Fake news is sowing confusion, two-thirds of Americans say

What to do about viral "fake news"
What to do about viral "fake news"

All that fake news has taken its toll.

Nearly two-thirds of American adults (64%) believe that fabricated news stories have caused a great deal of confusion about the basic facts of current events, a new report from the Pew Research Center says.

"In the wake of the 2016 election, everyone from President Obama to Pope Francis has raised concerns about fake news and the potential impact on both political life and innocent individuals," the Pew report states.

"This sense is shared widely across incomes, education levels, partisan affiliations and most other demographic characteristics," the report says.

The report comes less than two weeks after fake news stories about a secret child prostitution ring at a Washington, D.C. restaurant allegedly convinced one man to go to it with an assault rifle to investigate it for himself, and just one day after a Tennessee newspaper acknowledged it could no longer stand by its account of a mall Santa who claimed a terminally ill child had died in his arms.

The 2016 presidential campaign saw a bevy of fake news stories, from reports that Hillary Clinton and John Podesta were involved in the nonexistent child prostitution ring to reports that Democrats wanted to impose Islamic law in Florida.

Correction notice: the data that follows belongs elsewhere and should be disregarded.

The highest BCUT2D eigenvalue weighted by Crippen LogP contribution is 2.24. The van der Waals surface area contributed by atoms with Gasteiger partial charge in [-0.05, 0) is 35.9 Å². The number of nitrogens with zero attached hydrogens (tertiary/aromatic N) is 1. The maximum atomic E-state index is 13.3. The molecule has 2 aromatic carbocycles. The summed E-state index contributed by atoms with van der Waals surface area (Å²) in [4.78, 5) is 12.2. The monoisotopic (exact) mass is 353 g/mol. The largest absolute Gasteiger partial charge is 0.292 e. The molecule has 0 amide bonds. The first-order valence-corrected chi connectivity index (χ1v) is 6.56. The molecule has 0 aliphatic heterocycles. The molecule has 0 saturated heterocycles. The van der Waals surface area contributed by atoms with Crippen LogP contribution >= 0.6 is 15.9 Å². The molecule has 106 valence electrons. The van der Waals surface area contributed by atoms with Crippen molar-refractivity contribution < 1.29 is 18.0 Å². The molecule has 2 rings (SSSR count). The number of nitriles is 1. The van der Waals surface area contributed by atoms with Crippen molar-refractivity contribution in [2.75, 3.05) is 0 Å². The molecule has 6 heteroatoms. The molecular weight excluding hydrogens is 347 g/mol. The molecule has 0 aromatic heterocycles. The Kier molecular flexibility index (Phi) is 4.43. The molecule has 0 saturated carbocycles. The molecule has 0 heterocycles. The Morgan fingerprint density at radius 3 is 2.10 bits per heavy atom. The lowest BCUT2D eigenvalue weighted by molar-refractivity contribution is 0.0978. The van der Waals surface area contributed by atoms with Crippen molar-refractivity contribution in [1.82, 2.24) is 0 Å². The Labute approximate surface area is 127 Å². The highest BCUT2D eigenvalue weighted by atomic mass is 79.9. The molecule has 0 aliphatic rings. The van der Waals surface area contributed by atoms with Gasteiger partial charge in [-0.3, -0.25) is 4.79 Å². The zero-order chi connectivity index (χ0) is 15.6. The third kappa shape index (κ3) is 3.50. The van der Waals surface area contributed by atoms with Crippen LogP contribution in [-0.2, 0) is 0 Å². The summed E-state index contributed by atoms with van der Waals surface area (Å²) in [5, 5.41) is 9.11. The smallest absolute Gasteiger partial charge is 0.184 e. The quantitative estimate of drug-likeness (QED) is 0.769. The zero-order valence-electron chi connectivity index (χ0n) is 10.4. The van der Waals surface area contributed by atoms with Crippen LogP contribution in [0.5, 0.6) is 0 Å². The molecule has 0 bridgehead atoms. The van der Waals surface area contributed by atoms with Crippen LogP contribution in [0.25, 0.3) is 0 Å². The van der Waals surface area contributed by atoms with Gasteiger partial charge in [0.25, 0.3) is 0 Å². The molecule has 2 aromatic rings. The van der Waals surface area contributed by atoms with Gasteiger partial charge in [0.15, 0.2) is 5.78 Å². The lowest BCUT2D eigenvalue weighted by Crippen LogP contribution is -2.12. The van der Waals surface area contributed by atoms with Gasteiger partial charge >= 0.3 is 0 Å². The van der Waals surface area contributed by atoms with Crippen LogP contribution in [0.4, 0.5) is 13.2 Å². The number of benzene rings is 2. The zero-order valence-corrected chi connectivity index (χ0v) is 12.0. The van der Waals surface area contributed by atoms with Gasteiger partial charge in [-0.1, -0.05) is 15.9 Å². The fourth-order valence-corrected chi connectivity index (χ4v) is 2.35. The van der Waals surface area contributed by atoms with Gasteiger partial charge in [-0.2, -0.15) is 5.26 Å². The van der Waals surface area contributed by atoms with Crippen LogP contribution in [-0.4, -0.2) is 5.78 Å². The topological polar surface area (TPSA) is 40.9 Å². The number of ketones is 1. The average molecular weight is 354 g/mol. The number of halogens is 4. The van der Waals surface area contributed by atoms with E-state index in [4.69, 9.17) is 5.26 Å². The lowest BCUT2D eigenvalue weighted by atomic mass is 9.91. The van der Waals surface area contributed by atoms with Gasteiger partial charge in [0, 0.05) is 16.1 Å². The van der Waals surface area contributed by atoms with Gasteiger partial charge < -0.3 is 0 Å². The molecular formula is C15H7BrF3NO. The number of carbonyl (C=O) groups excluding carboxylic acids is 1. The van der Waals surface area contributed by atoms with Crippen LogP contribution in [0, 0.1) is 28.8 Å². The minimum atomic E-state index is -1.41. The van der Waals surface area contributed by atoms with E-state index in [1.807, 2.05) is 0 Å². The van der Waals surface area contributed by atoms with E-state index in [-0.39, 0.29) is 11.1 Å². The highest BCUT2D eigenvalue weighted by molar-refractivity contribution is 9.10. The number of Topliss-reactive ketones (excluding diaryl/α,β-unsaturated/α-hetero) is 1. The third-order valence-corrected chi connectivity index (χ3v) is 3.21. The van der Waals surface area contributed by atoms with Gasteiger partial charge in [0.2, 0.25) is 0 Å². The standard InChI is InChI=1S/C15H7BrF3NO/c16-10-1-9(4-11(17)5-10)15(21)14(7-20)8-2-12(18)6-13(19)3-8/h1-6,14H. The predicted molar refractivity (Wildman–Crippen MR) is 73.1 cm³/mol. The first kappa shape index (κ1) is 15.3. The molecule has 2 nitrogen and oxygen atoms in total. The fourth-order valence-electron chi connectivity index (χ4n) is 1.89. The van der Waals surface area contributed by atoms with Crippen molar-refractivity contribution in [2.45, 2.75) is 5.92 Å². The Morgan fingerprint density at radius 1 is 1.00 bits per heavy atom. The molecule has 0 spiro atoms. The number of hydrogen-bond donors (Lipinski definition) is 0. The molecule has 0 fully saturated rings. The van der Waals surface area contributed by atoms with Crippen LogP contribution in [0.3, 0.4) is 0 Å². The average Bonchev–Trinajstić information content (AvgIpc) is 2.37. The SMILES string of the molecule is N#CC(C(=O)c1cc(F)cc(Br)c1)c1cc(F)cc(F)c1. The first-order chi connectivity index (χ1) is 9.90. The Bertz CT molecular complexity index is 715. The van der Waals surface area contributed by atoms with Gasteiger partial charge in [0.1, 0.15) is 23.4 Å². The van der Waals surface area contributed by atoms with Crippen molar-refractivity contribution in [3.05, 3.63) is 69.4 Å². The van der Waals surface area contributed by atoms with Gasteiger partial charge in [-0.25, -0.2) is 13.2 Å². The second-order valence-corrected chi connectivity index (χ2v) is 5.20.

According to the survey, which was conducted among 1,002 U.S. adults, 23% of Americans say they have shared a made-up news story, and 14% say they shared a story they knew was fake at the time.

fake news

So, who did the respondents think is to blame? Politicians? The public? Social media? In short, all of the above.

"Americans collectively assign a fairly high and roughly equal amount of responsibility to all three of these groups," the report states. "Fully 45% say government, politicians and elected officials have a great deal of responsibility, roughly equal to the proportion who say a great deal of responsibility lies with members of the public (43%) and with social networking sites and search engines (42%)."

Of course, part of the problem with fake news, which could have affected the survey results, is that not all of us even agree on what's fake.

On Tuesday, the fact-checking site PolitiFact awarded its "Lie of the Year" award to fake news.

"In 2016, the prevalence of political fact abuse -- promulgated by the words of two polarizing presidential candidates and their passionate supporters -- gave rise to a spreading of fake news with unprecedented impunity," PolitiFact wrote.


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